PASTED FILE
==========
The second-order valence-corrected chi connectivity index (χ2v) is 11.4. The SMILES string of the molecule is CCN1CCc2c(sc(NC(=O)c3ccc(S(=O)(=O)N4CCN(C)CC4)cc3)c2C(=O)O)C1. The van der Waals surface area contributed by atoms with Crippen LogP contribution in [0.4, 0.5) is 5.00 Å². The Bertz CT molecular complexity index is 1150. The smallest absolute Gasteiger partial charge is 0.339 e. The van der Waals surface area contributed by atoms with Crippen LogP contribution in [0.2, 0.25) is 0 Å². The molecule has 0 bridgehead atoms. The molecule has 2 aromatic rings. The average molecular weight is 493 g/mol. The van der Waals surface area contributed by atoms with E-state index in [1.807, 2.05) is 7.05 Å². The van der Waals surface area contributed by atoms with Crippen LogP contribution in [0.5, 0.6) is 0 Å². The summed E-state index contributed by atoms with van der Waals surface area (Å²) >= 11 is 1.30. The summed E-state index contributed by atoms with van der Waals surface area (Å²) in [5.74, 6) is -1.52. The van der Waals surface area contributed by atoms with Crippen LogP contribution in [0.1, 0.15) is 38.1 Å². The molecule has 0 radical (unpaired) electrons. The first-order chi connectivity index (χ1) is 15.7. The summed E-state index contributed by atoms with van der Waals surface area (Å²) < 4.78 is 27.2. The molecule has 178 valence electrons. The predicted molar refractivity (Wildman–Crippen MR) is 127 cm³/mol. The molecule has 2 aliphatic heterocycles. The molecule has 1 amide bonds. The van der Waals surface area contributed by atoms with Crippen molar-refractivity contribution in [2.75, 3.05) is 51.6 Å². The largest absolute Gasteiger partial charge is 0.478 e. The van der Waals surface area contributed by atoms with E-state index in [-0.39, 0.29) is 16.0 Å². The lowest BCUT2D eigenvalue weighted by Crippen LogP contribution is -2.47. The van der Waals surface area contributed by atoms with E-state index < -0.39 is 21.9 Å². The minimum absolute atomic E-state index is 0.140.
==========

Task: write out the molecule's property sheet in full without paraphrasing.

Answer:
The second-order valence-corrected chi connectivity index (χ2v) is 11.4. The SMILES string of the molecule is CCN1CCc2c(sc(NC(=O)c3ccc(S(=O)(=O)N4CCN(C)CC4)cc3)c2C(=O)O)C1. The van der Waals surface area contributed by atoms with Crippen LogP contribution in [0.4, 0.5) is 5.00 Å². The Bertz CT molecular complexity index is 1150. The smallest absolute Gasteiger partial charge is 0.339 e. The van der Waals surface area contributed by atoms with Crippen LogP contribution in [0.2, 0.25) is 0 Å². The molecule has 0 bridgehead atoms. The molecule has 2 aromatic rings. The average molecular weight is 493 g/mol. The van der Waals surface area contributed by atoms with E-state index in [1.807, 2.05) is 7.05 Å². The van der Waals surface area contributed by atoms with Crippen LogP contribution in [0.5, 0.6) is 0 Å². The summed E-state index contributed by atoms with van der Waals surface area (Å²) >= 11 is 1.30. The summed E-state index contributed by atoms with van der Waals surface area (Å²) in [5.74, 6) is -1.52. The van der Waals surface area contributed by atoms with Crippen LogP contribution in [0.1, 0.15) is 38.1 Å². The molecule has 0 radical (unpaired) electrons. The first-order chi connectivity index (χ1) is 15.7. The summed E-state index contributed by atoms with van der Waals surface area (Å²) < 4.78 is 27.2. The molecule has 178 valence electrons. The predicted molar refractivity (Wildman–Crippen MR) is 127 cm³/mol. The molecule has 2 aliphatic heterocycles. The molecule has 1 amide bonds. The van der Waals surface area contributed by atoms with Crippen molar-refractivity contribution in [2.75, 3.05) is 51.6 Å². The largest absolute Gasteiger partial charge is 0.478 e. The van der Waals surface area contributed by atoms with E-state index in [-0.39, 0.29) is 16.0 Å². The lowest BCUT2D eigenvalue weighted by Crippen LogP contribution is -2.47. The van der Waals surface area contributed by atoms with E-state index < -0.39 is 21.9 Å². The minimum absolute atomic E-state index is 0.140.